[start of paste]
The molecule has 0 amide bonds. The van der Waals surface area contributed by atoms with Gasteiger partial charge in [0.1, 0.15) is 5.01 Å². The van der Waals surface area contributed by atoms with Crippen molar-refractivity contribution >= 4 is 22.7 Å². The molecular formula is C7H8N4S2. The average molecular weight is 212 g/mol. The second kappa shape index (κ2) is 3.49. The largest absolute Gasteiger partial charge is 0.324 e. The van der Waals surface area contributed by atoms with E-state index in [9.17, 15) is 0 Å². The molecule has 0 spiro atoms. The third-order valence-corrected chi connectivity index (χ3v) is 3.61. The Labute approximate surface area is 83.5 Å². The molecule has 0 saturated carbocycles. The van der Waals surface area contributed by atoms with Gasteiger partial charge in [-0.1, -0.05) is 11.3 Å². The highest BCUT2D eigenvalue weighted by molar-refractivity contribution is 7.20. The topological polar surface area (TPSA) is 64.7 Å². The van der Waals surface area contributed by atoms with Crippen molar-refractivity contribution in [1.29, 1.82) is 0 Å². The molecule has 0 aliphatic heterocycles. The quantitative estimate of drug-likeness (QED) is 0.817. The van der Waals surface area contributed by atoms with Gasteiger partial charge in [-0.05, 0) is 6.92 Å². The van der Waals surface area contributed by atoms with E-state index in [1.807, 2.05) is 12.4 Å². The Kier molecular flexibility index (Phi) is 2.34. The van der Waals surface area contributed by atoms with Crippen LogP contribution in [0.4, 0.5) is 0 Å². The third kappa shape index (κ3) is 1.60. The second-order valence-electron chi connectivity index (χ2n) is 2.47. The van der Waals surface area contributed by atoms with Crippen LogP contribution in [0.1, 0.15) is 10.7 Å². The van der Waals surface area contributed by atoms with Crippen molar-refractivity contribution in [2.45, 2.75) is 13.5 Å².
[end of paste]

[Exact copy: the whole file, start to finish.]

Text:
The molecule has 0 amide bonds. The van der Waals surface area contributed by atoms with Gasteiger partial charge in [0.1, 0.15) is 5.01 Å². The van der Waals surface area contributed by atoms with Crippen molar-refractivity contribution >= 4 is 22.7 Å². The molecular formula is C7H8N4S2. The average molecular weight is 212 g/mol. The second kappa shape index (κ2) is 3.49. The largest absolute Gasteiger partial charge is 0.324 e. The van der Waals surface area contributed by atoms with E-state index in [9.17, 15) is 0 Å². The molecule has 0 spiro atoms. The third-order valence-corrected chi connectivity index (χ3v) is 3.61. The Labute approximate surface area is 83.5 Å². The molecule has 0 saturated carbocycles. The van der Waals surface area contributed by atoms with Gasteiger partial charge in [-0.1, -0.05) is 11.3 Å². The highest BCUT2D eigenvalue weighted by molar-refractivity contribution is 7.20. The topological polar surface area (TPSA) is 64.7 Å². The van der Waals surface area contributed by atoms with Crippen molar-refractivity contribution in [1.29, 1.82) is 0 Å². The molecule has 0 aliphatic heterocycles. The quantitative estimate of drug-likeness (QED) is 0.817. The van der Waals surface area contributed by atoms with Gasteiger partial charge in [-0.05, 0) is 6.92 Å². The van der Waals surface area contributed by atoms with E-state index in [1.807, 2.05) is 12.4 Å². The Kier molecular flexibility index (Phi) is 2.34. The van der Waals surface area contributed by atoms with Crippen LogP contribution in [0.4, 0.5) is 0 Å². The third kappa shape index (κ3) is 1.60. The second-order valence-electron chi connectivity index (χ2n) is 2.47. The van der Waals surface area contributed by atoms with Crippen LogP contribution in [0.1, 0.15) is 10.7 Å². The van der Waals surface area contributed by atoms with Crippen molar-refractivity contribution in [2.45, 2.75) is 13.5 Å².